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Chapter 2

  • What force moves the nations?
  • Biographical historians and historians of separate nations understand thi_orce as a power inherent in heroes and rulers. In their narration event_ccur solely by the will of a Napoleon, and Alexander, or in general of th_ersons they describe. The answers given by this kind of historian to th_uestion of what force causes events to happen are satisfactory only as lon_s there is but one historian to each event. As soon as historians o_ifferent nationalities and tendencies begin to describe the same event, th_eplies they give immediately lose all meaning, for this force is understoo_y them all not only differently but often in quite contradictory ways. On_istorian says that an event was produced by Napoleon's power, another that i_as produced by Alexander's, a third that it was due to the power of som_ther person. Besides this, historians of that kind contradict each other eve_n their statement as to the force on which the authority of some particula_erson was based. Thiers, a Bonapartist, says that Napoleon's power was base_n his virtue and genius. Lanfrey, a Republican, says it was based on hi_rickery and deception of the people. So the historians of this class, b_utually destroying one another's positions, destroy the understanding of th_orce which produces events, and furnish no reply to history's essentia_uestion.
  • Writers of universal history who deal with all the nations seem to recogniz_ow erroneous is the specialist historians' view of the force which produce_vents. They do not recognize it as a power inherent in heroes and rulers, bu_s the resultant of a multiplicity of variously directed forces. In describin_ war or the subjugation of a people, a general historian looks for the caus_f the event not in the power of one man, but in the interaction of man_ersons connected with the event.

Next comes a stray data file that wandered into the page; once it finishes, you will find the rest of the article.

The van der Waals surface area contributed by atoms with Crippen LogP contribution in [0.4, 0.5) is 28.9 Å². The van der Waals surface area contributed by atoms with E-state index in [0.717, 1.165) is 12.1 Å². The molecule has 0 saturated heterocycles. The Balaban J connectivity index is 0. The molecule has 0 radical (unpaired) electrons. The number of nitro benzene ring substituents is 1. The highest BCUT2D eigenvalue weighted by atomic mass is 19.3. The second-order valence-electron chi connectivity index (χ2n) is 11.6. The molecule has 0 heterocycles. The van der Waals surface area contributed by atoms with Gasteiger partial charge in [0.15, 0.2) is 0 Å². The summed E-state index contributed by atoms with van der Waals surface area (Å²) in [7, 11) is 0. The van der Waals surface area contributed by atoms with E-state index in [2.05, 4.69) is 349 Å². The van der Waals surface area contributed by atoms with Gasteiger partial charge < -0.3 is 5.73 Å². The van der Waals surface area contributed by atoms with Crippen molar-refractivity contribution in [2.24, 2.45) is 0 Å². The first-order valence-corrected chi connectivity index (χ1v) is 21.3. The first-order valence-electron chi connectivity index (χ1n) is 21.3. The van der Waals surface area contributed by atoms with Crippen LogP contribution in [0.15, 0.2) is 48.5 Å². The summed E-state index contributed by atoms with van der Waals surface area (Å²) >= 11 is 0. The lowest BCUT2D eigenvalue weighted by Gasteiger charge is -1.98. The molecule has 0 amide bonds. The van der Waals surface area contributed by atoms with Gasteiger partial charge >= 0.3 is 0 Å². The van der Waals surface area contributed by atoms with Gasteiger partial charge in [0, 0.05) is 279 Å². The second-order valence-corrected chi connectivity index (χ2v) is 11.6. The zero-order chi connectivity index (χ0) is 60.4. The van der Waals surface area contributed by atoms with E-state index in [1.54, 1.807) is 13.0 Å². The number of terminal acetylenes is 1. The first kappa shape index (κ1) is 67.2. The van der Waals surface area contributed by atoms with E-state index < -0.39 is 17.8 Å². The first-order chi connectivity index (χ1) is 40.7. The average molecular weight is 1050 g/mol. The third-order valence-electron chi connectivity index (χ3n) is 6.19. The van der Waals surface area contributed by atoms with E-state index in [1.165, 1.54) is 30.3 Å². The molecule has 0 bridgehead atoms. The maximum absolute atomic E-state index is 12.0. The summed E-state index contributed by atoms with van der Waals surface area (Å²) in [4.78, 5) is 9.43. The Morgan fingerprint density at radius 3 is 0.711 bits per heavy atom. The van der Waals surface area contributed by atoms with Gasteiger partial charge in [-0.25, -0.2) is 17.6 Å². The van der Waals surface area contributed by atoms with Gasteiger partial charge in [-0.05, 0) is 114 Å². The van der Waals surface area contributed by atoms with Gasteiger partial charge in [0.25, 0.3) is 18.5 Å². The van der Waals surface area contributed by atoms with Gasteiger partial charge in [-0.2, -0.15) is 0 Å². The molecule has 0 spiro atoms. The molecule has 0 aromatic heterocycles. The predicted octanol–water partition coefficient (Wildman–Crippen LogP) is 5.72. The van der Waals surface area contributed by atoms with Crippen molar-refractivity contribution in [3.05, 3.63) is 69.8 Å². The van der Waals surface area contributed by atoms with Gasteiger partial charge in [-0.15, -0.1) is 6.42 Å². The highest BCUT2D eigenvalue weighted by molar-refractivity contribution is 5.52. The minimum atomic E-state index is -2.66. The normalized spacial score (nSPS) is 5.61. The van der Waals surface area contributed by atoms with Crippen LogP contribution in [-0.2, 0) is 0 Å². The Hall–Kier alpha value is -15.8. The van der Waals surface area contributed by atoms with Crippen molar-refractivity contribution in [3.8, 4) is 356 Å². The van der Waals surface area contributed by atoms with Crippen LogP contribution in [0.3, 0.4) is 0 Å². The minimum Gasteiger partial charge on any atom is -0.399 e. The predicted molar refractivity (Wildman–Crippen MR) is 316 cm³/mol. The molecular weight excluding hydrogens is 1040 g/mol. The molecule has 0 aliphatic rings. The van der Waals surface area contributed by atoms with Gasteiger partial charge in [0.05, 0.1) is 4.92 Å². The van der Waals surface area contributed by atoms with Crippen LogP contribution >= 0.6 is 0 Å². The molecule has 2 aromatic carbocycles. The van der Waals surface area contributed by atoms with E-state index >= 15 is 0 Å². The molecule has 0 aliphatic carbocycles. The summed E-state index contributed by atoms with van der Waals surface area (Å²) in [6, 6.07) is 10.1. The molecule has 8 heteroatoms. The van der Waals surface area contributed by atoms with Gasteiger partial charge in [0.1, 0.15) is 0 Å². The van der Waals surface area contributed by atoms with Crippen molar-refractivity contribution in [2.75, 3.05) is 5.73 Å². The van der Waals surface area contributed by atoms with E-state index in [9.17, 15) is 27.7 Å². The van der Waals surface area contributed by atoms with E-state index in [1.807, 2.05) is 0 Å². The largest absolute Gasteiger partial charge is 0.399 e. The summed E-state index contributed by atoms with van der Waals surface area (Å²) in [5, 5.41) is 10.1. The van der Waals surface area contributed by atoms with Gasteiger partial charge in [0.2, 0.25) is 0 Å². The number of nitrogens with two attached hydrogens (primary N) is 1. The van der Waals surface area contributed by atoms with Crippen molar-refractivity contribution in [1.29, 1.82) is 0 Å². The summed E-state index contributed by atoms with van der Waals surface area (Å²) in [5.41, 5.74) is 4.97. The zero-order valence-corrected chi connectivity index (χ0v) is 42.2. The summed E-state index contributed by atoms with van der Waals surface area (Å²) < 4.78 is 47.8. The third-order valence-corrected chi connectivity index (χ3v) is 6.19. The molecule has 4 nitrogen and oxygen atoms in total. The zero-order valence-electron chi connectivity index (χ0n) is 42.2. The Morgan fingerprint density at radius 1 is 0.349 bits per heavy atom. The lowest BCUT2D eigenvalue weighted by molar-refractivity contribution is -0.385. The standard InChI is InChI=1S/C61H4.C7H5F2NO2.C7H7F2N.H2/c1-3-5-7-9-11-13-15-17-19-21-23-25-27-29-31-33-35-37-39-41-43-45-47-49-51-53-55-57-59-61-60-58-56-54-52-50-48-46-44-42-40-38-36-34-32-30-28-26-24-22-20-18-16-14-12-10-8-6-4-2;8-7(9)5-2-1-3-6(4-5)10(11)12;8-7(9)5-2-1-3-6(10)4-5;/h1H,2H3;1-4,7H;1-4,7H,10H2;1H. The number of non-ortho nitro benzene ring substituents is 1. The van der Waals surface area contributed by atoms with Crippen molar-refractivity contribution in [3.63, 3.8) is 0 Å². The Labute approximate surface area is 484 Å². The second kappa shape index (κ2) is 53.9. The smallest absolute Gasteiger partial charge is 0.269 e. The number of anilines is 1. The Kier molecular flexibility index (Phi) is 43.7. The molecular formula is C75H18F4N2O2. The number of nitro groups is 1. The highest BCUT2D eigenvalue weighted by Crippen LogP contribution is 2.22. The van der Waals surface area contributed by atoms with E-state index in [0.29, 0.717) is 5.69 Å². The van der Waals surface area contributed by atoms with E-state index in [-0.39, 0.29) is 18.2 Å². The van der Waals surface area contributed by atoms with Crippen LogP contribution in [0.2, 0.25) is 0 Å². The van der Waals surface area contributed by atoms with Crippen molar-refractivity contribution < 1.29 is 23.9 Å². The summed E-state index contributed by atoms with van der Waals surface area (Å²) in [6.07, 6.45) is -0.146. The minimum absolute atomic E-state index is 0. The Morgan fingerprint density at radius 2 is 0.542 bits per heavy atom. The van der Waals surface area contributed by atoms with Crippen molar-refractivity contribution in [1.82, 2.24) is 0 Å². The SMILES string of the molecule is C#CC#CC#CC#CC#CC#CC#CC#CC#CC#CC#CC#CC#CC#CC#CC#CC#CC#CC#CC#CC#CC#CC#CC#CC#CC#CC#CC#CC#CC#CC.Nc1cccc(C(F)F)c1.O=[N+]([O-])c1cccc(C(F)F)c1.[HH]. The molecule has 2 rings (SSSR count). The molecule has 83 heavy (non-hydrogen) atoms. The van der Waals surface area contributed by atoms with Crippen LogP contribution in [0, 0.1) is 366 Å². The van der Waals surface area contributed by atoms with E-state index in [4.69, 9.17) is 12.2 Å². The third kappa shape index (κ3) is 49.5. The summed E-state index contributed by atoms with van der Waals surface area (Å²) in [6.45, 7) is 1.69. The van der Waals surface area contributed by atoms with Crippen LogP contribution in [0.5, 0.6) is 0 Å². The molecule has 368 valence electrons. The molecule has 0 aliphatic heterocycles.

• According to this view the power of historical personages, represented as th_roduct of many forces, can no longer, it would seem, be regarded as a forc_hat itself produces events. Yet in most cases universal historians stil_mploy the conception of power as a force that itself produces events, an_reat it as their cause. In their exposition, an historic character is firs_he product of his time, and his power only the resultant of various forces,
  • and then his power is itself a force producing events. Gervinus, Schlosser,
  • and others, for instance, at one time prove Napoleon to be a product of th_evolution, of the ideas of 1789 and so forth, and at another plainly say tha_he campaign of 1812 and other things they do not like were simply the produc_f Napoleon's misdirected will, and that the very ideas of 1789 were arreste_n their development by Napoleon's caprice. The ideas of the Revolution an_he general temper of the age produced Napoleon's power. But Napoleon's powe_uppressed the ideas of the Revolution and the general temper of the age.
  • This curious contradiction is not accidental. Not only does it occur at ever_tep, but the universal historians' accounts are all made up of a chain o_uch contradictions. This contradiction occurs because after entering th_ield of analysis the universal historians stop halfway.